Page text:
I was pleasantly surprised to pick up Thursday’s edition of The Chronicle and read that columnist John McCroskey has decided to take up writing opinion pieces once again.
Then I read his piece, and well, maybe it is one of those “be careful what you wish for, you just might get it.” I’m kidding, kind of.
It was years ago that I talked McCroskey into writing a column back when I was executive editor of The Chronicle. I think I finally reached him when I said if he writes a weekly column, we would pay him enough to buy a new motorcycle on monthly payments.
McCroskey is the perfect columnist for Lewis County. He’s a former county sheriff. At one point he was hands down the most popular elected official in the county. He knows the ins and outs of politics in Lewis County, as well as having a long local history as a lawman. He’s a staunch Catholic who has strong opinions. He carves wooden Santa Claus statues, for goodness sake.
I also consider John a good friend, and miss our monthly lunch gathering we did back when we both sat in seats of power. I just don’t agree with many of his opinions, and that’s where this column really starts.
McCroskey wrote on Thursday, and I am taking his words out of context, “COVID-19 is racist.” One has to appreciate that short sentence. He’s making a point, but under it all, McCroskey has dubious thoughts about the validity of the virus and how our leaders have acted this past year of pandemic pandering.
“If the experts really knew what they were doing, masks, social distancing and vaccines should have been solved, but they didn’t,” he wrote.
Contrarian to McCroskey’s opinion, I think our leaders have done the best they can dealing with an unknown, always moving virus. The hope is the United States is about to come out of the pandemic this early summer, and the economy will come roaring to life. We shall see.
Anyway, welcome back John, I look forward to your weekly column.
McCroskey I can put up with. He does make valid points that are well received in conservative Lewis County. The following two clowns, however, I just don’t have time for.
First there is the adventures of one Joseph Don Mount, the former chief operations officer for Steck Medical Group in Chehalis. He left his post this past April after being hired in August of 2020, according to an article about Mount’s exploits as published in the prestigious newspaper The Washington Post (likely distrusted as a news source by McCroskey, by the way).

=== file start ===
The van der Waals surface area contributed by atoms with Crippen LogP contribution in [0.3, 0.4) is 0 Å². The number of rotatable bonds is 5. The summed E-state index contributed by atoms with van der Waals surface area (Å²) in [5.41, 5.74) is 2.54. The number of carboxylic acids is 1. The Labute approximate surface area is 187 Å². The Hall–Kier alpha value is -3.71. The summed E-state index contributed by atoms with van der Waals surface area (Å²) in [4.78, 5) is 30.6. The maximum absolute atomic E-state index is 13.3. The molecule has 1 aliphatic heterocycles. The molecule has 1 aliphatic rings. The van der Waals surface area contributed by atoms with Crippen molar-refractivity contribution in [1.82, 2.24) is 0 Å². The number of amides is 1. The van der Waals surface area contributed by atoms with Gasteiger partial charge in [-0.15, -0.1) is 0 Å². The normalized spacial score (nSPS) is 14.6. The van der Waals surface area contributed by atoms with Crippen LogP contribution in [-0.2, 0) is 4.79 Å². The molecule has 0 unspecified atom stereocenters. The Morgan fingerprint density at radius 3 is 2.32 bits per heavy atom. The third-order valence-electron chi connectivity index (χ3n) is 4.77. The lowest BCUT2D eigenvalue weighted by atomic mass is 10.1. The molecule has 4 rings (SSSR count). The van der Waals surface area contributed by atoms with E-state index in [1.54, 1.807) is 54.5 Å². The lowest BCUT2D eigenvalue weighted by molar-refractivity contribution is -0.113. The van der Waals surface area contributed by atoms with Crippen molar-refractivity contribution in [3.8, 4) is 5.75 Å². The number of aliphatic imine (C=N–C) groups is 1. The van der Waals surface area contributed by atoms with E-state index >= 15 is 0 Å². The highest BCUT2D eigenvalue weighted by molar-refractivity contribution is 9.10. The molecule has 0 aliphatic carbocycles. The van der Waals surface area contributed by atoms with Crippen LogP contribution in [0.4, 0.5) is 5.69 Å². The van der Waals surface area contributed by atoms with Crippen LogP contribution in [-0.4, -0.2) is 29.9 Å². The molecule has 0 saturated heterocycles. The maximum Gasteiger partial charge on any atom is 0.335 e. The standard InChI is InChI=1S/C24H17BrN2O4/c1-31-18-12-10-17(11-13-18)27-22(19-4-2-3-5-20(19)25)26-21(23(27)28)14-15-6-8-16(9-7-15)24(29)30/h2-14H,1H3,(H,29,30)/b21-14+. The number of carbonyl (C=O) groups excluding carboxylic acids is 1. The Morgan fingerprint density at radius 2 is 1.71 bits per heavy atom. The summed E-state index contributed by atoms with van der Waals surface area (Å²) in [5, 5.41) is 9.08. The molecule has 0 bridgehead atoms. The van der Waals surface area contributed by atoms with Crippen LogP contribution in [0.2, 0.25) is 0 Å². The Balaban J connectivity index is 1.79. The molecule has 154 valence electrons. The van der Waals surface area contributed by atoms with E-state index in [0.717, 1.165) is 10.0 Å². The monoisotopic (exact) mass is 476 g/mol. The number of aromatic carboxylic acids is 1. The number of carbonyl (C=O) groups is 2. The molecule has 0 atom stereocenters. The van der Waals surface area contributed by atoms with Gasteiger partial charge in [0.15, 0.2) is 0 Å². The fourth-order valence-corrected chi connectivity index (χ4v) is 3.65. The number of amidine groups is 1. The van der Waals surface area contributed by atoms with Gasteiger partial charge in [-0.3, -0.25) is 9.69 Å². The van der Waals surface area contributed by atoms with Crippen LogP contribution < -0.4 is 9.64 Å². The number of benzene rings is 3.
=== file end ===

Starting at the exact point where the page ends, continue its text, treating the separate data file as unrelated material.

Mount led a 150-person gathering to hike through Grand Canyon National Park last fall. People joined him via Facebook from across 12 different states. A park ranger got wind of the plans, and let Mount know that only groups of up to 11 people are allowed on the hike, and that they should get permits.
Mounts tried to sneak his way onto the hike, pretending there were lots of separate 11-person groups not affiliated with each other. For his folly, Mounts now faces five federal charges and is “accused of lying to park officials,” according to The Post. Mount, a former Eagle Scout, should have known better.
Our second yo-yo under discussion is none other than Winlock Mayor Brandon Svenson. Yesterday morning, the monthly gathering of mayors and other leaders from across the county was set to start. Svenson, who has an aversion to wearing an anti-virus mask at public events, once again refused to mask up, despite being asked to do so.
While Centralia Mayor Sue Luond prepared to discuss an issue important to her and the city (Centralia’s streetscape project), Svenson brought his own special talent to the gathering — reciting the state constitution.
County Commissioner Gary Stamper cancelled the meeting, meaning dozens of county leaders had wasted their morning due to Svenson’s sensibilities.
Svenson is quoted in The Chronicle as stating, “It’s going to take someone to stand up for our rights.” He also said he’s “not anti-mask, per-se.” I guess adding the words “per-se” allows him to either think to himself that it excuses him, or is just added on verbage to make him sound smart.
Svenson, who leads the county Republican Grand Old Party, even if he believes his unscientific reaction to masking up, should at the least either not show up to such a meeting or just mask up to be polite and not cause such disruption.
Same goes for Mount. Just follow the rules for a little while longer until this pandemic dissipates, which I believe will be soon.
Mount and Svenson, I hope you are reading this. It is time for both of you to grow up and get along. Wearing a mask is not difficult.
As far as McCroskey, I think it is high time we started having our monthly lunches so we can discuss items such as Comrade Inslee’s latest politburo decree. I’ll pay the first lunch date, as long as you mask up!
Michael Wagar is a former president, publisher and editor of The Chronicle.